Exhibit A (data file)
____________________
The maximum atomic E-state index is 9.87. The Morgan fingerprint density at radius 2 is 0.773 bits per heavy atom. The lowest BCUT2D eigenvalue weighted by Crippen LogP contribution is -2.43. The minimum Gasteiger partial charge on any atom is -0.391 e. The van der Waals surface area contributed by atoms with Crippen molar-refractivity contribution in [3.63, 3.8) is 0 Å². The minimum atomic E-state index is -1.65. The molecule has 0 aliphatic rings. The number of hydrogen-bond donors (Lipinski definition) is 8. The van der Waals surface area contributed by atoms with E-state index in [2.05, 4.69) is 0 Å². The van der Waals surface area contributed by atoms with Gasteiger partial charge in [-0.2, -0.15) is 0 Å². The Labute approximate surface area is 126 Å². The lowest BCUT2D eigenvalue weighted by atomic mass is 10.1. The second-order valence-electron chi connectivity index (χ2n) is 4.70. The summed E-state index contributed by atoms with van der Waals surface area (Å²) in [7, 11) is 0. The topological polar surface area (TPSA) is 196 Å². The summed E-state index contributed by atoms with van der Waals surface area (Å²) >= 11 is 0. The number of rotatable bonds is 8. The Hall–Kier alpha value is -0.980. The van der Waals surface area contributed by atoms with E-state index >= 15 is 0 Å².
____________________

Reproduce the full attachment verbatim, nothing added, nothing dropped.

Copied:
The maximum atomic E-state index is 9.87. The Morgan fingerprint density at radius 2 is 0.773 bits per heavy atom. The lowest BCUT2D eigenvalue weighted by Crippen LogP contribution is -2.43. The minimum Gasteiger partial charge on any atom is -0.391 e. The van der Waals surface area contributed by atoms with Crippen molar-refractivity contribution in [3.63, 3.8) is 0 Å². The minimum atomic E-state index is -1.65. The molecule has 0 aliphatic rings. The number of hydrogen-bond donors (Lipinski definition) is 8. The van der Waals surface area contributed by atoms with E-state index in [2.05, 4.69) is 0 Å². The van der Waals surface area contributed by atoms with Gasteiger partial charge in [-0.2, -0.15) is 0 Å². The Labute approximate surface area is 126 Å². The lowest BCUT2D eigenvalue weighted by atomic mass is 10.1. The second-order valence-electron chi connectivity index (χ2n) is 4.70. The summed E-state index contributed by atoms with van der Waals surface area (Å²) in [7, 11) is 0. The topological polar surface area (TPSA) is 196 Å². The summed E-state index contributed by atoms with van der Waals surface area (Å²) >= 11 is 0. The number of rotatable bonds is 8. The Hall–Kier alpha value is -0.980. The van der Waals surface area contributed by atoms with E-state index >= 15 is 0 Å².